Delta Air Lines has agreed to a settlement of a class-action lawsuit over refunds owed to customers for flights it canceled in parts of 2020 and 2021 during the COVID-19 pandemic.
Atlanta-based Delta doesn’t admit wrongdoing in the settlement preliminarily approved by a federal judge June 2. Documents filed in the case state that there are thousands of passengers in the proposed settlement class.
The airline has agreed to pay cash refunds plus interest to certain customers whose flights were canceled by the airline from March 1, 2020, to April 30, 2021. To qualify under the settlement agreement, passengers must have requested refunds according to Delta’s Customer Care database or refund database but got flight credits instead and still had unused credits as of Jan. 13 of this year.
The total value of the settlement is not immediately known. The settlement also says Delta will pay about $2.3 million in attorneys fees. Attorneys for the plaintiffs include former Georgia Gov. Roy Barnes.
Airlines are obligated to issue refunds to passengers who request them when the flights are canceled by the airline. The pandemic in its earliest weeks led to a near total shutdown of air travel in the U.S., and states and local governments restricted the operations of businesses and schools to try to curtail the coronavirus.
Delta, for its part, said since the start of 2020 it has refunded “more than 11 million bookings totaling $6 billion.”
Yet some customers complained that Delta canceled their flights but would not give them refunds.
According to deadlines set in the settlement, email notifications and postcard notices will be sent starting this month through Aug. 28 to those who may be in the settlement class.
Those who qualify and want to get cash refunds for their unused credits plus 7% interest — or credits plus 7% interest credit — must submit a claim form by Sept. 15.
Frustration with airlines over refunds generated thousands of customer complaints early in the pandemic.
Multiple Delta customers filed lawsuits, which were consolidated into a single class action case in U.S. District Court in Atlanta.
In the case, plaintiff Angela Dusko said she bought four roundtrip tickets for $2,783.24 to travel from Helena, Montana to Cancun, Mexico from March 27 to April 3, 2020.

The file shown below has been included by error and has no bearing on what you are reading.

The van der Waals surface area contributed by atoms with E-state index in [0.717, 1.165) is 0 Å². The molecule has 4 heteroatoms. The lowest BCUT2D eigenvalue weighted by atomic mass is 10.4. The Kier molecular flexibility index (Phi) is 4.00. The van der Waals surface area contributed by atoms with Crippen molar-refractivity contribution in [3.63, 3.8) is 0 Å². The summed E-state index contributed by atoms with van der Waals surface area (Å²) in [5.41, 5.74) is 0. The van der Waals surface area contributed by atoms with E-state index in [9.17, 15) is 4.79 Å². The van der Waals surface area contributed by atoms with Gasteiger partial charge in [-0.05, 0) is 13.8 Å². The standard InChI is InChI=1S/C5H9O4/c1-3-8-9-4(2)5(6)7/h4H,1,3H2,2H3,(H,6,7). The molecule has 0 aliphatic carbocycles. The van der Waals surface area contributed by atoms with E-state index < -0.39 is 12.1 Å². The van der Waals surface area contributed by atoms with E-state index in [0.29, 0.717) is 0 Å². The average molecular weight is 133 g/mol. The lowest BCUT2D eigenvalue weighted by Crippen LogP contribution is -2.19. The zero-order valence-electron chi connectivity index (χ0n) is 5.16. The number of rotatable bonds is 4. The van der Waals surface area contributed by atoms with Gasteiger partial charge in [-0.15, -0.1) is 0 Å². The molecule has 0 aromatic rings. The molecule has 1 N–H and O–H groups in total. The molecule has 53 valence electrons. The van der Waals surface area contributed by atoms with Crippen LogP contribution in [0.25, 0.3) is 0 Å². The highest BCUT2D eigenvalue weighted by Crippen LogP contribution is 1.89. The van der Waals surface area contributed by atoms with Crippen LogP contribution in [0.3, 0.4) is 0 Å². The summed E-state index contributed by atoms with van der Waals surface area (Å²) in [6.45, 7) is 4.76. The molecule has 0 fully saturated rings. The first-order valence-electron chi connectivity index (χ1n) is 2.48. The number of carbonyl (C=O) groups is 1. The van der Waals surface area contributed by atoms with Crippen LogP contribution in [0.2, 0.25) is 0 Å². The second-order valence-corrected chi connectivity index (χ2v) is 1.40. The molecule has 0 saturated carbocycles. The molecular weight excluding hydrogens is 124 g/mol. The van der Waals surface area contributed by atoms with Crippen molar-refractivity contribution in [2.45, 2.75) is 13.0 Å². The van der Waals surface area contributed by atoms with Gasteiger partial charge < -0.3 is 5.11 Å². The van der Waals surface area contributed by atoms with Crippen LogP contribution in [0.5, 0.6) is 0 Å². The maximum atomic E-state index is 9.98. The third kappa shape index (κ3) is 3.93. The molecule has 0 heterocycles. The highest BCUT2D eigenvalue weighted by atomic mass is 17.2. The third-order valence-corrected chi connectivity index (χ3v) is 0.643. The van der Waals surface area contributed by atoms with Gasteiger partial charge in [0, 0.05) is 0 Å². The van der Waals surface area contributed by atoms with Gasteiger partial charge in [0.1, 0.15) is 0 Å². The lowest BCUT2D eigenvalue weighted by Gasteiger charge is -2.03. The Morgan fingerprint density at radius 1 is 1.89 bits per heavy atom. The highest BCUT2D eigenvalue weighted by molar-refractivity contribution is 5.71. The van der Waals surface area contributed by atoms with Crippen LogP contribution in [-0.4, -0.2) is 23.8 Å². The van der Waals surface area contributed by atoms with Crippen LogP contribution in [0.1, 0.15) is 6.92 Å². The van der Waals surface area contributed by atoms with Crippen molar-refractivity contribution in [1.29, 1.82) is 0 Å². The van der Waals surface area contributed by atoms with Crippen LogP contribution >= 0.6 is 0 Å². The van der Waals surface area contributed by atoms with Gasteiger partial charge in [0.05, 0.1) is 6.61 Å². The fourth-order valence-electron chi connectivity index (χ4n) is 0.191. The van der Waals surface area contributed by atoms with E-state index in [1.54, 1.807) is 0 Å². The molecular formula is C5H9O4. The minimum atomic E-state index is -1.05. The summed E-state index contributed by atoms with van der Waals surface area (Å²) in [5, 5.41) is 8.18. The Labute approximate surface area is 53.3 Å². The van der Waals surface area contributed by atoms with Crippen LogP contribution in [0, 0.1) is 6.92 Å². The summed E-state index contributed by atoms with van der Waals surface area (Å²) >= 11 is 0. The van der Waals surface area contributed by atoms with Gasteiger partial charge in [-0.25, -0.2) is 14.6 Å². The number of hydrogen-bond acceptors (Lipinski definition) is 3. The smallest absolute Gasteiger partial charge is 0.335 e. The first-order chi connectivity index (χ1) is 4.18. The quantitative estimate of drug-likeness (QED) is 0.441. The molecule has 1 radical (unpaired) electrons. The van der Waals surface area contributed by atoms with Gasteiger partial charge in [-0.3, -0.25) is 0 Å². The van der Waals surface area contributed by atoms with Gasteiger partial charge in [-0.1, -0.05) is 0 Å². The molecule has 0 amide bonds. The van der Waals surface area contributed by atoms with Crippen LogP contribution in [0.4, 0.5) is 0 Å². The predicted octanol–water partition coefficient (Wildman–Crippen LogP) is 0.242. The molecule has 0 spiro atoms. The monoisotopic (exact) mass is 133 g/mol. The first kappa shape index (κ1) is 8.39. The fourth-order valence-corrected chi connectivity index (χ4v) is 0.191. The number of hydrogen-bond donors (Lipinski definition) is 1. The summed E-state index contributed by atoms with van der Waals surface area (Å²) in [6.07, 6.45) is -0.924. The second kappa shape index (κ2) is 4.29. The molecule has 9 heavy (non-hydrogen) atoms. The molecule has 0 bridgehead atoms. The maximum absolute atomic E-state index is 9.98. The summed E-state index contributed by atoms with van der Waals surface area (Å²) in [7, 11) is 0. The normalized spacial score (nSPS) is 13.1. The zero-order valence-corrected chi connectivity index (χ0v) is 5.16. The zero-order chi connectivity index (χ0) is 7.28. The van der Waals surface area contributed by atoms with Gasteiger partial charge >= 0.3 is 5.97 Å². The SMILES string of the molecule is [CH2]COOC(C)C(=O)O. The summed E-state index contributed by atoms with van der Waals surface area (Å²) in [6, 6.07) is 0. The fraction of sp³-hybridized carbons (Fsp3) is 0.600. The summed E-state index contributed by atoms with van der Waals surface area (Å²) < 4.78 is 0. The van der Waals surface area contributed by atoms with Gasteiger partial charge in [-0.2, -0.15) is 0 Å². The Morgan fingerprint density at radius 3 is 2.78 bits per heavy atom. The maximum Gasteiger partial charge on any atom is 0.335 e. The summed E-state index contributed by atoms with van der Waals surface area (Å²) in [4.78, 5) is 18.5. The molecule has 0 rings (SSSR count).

On March 25, she was notified by Delta that the flight to Cancun was canceled. The airline rebooked her and her family on a flight departing March 28, and Dusko called Delta to say she did not want to be rebooked and instead wanted a refund.
“Delta’s customer service representative denied Ms. Dusko’s request for a full refund,” and instead said she was only entitled to flight vouchers, the lawsuit says.
The case alleges Delta offered many of its passengers whose flights it canceled “only two options” — to rebook or to get a travel credit.
At the time, Delta and other airlines were fighting to preserve their cash as travel volumes plummeted, few customers were booking new flights and millions of customers demanded refunds.
But many consumers were also facing severe financial challenges from the pandemic, as restaurants, shops, hotels and other businesses shut down and put people out of work. Some of those whose flights were canceled needed the money back to pay rent and cover their bills.
Delta and other carriers, meanwhile, got billions of dollars in federal relief funding. The funds were intended to allow airlines to continue to pay their workforce — though Delta still slashed tens of thousands of people from its payroll via early retirements, voluntary buyouts and unpaid leaves of absence.
The after-effects of the pandemic have continued, with airlines struggling over the last year to staff back up to meet demand.
And travel disruptions continued with outbreaks of COVID-19 variants. Last year, Delta extended the validity of all unused flight credits to allow rebooking until the end of 2023, for travel through 2024.
The settlement does not bring relief for passengers who canceled their trips because of pandemic restrictions, health concerns, canceled events or other reasons, and only got flight credits. Federal rules say consumers are entitled to refunds if the airline canceled the flight — but not necessarily if customers cancel their trips.
Delta refund settlement
Notices will be sent to Delta customers who may be eligible for refunds in a class action settlement.
Those eligible are:
- U.S. citizens who bought with dollars a non-refundable ticket on a flight scheduled to depart March 1, 2020, through April 30, 2021, that Delta canceled, and
- Requested a refund as reflected in Delta’s Customer Care or Refund databases, and did not receive a refund but instead received a credit, and
- Had an unused credit as of January 13, 2023
Those eligible must submit a claim form by Sept. 15 to receive a cash refund plus 7% of the original ticket amount, or a credit plus 7% interest credit. The settlement benefit will not be paid until after any appeals are resolved following final approval scheduled for an Oct. 5 hearing.
Those who do nothing will get no settlement benefit and give up their rights to sue over the issues in the case.